America’s debt is now nearly as large as its economy. On September 2, the Congressional Budget Office announced that by the end of the 2020 fiscal year (September 30), the federal government is projected to owe debt equaling 98% of the nation’s gross domestic product.1
The CBO also projects that the country’s debt is expected to be greater than its GDP by 2023. Federal debt last exceeded GDP in 1946, the year after World War 2 ended.1
Some analysts thought federal debt would reach these levels by 2030. They did not see this happening now. Then again, who could have foreseen the sudden arrival of COVID-19, let alone its economic impact? This spring brought the nation’s worst quarterly GDP contraction in almost 75 years. The CBO says federal income tax revenues are expected to fall by $280 billion this fiscal year ended September 30, leading the federal government to borrow heavily as it launched its economic stimulus program for businesses and households.1,2
All this borrowing has also expanded the federal budget deficit. The CBO projects a deficit of $3.3 trillion for fiscal year 2020, more than tripling the deficit of fiscal year 2019.1,2
The deficit could stay near this level for some time. The rebound may be slow and gradual, and the economy might need additional stimulus, implying additional federal borrowing and spending.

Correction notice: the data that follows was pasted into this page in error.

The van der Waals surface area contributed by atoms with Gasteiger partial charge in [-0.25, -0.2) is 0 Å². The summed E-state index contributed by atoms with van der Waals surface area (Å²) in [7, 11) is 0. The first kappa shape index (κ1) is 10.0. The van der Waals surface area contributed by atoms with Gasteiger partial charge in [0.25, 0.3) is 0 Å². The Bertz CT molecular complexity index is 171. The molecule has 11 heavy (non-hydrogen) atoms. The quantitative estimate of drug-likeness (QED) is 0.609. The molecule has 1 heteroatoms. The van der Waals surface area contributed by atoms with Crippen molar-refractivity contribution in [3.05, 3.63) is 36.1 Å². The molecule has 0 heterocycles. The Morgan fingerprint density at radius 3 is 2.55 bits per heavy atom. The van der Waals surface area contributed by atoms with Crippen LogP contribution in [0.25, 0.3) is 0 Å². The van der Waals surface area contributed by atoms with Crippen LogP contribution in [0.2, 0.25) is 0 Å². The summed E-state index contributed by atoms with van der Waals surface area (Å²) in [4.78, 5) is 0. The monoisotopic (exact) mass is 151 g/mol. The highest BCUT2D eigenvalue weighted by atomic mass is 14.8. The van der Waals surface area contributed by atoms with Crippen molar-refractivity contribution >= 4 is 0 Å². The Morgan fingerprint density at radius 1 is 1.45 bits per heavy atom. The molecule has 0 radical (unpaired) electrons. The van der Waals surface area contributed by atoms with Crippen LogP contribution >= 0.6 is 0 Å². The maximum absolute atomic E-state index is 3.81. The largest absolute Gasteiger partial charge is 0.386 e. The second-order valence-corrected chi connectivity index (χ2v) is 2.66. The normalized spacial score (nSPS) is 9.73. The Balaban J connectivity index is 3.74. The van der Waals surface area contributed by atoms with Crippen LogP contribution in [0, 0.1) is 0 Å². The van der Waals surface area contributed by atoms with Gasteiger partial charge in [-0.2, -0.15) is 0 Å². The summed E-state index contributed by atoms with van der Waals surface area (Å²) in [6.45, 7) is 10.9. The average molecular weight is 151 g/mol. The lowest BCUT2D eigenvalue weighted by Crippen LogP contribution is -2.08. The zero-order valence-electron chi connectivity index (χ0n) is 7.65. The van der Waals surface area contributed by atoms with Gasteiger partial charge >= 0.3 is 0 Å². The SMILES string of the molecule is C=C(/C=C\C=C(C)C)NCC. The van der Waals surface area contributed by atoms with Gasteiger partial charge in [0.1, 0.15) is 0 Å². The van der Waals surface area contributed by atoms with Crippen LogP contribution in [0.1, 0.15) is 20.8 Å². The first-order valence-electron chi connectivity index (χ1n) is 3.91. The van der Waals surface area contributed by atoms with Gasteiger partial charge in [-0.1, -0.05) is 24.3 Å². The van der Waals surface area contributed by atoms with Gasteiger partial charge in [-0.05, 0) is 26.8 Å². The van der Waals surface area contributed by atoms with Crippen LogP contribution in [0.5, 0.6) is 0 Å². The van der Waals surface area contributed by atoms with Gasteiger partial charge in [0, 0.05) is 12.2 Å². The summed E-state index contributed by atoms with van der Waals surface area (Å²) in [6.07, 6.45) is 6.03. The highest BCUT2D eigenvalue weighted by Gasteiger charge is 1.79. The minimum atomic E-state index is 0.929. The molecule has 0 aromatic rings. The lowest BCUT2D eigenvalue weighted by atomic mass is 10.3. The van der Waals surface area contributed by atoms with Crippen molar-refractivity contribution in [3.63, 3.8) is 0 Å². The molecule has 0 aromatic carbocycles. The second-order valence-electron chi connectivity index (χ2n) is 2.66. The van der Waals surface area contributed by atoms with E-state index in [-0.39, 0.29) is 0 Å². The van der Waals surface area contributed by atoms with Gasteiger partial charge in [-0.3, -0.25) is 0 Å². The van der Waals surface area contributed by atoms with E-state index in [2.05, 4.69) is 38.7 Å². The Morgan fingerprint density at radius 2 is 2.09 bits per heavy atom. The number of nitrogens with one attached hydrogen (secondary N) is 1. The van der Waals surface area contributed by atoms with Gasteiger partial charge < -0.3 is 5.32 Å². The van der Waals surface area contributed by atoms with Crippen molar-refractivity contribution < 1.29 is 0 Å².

What’s next? Economists have raised concerns about the high levels of debt but are quick to point out that interest rates are low and are projected to remain low for some time.
This year, the Federal Reserve cut the benchmark U.S. interest rate to 0-0.25%. Other central banks around the world followed the Fed’s lead. If interest rates remain low, that can help the federal government manage the deficit. Indeed, the CBO notes that the 2020 surge in spending has not significantly altered its 10-year deficit projection.2,3
Main Street may get more financial help, and that may mean much more spending in Washington. While taking all this in, it is worth remembering that federal debt levels, and federal deficits can also shrink under different economic conditions. As recently as 2008, U.S. debt amounted to 39% of GDP.1